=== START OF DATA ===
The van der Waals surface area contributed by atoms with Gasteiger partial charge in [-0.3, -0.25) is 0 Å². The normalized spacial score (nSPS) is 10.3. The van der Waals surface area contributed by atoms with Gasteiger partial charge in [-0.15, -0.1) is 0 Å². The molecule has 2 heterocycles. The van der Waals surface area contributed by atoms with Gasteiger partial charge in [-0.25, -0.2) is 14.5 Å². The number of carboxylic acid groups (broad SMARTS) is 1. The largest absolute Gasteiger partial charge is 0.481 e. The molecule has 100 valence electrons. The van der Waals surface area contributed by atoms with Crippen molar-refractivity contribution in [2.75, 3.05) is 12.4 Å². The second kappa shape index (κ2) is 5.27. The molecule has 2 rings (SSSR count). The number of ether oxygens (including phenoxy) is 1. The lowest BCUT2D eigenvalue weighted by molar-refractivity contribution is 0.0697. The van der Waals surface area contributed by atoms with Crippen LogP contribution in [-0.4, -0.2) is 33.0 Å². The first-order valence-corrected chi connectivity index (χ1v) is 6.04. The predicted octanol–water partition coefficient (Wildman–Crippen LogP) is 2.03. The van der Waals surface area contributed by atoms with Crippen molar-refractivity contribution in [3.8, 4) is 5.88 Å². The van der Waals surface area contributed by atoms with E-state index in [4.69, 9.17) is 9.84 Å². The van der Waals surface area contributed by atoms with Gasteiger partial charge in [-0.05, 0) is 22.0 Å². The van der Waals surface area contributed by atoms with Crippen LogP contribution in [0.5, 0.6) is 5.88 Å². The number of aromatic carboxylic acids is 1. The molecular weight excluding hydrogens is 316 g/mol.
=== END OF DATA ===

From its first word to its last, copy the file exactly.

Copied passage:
The van der Waals surface area contributed by atoms with Gasteiger partial charge in [-0.3, -0.25) is 0 Å². The normalized spacial score (nSPS) is 10.3. The van der Waals surface area contributed by atoms with Gasteiger partial charge in [-0.15, -0.1) is 0 Å². The molecule has 2 heterocycles. The van der Waals surface area contributed by atoms with Gasteiger partial charge in [-0.25, -0.2) is 14.5 Å². The number of carboxylic acid groups (broad SMARTS) is 1. The largest absolute Gasteiger partial charge is 0.481 e. The molecule has 100 valence electrons. The van der Waals surface area contributed by atoms with Crippen molar-refractivity contribution in [2.75, 3.05) is 12.4 Å². The second kappa shape index (κ2) is 5.27. The molecule has 2 rings (SSSR count). The number of ether oxygens (including phenoxy) is 1. The lowest BCUT2D eigenvalue weighted by molar-refractivity contribution is 0.0697. The van der Waals surface area contributed by atoms with Crippen LogP contribution in [-0.4, -0.2) is 33.0 Å². The first-order valence-corrected chi connectivity index (χ1v) is 6.04. The predicted octanol–water partition coefficient (Wildman–Crippen LogP) is 2.03. The van der Waals surface area contributed by atoms with Crippen molar-refractivity contribution in [3.8, 4) is 5.88 Å². The van der Waals surface area contributed by atoms with E-state index in [4.69, 9.17) is 9.84 Å². The van der Waals surface area contributed by atoms with Gasteiger partial charge in [-0.05, 0) is 22.0 Å². The van der Waals surface area contributed by atoms with Crippen LogP contribution in [0.5, 0.6) is 5.88 Å². The number of aromatic carboxylic acids is 1. The molecular weight excluding hydrogens is 316 g/mol.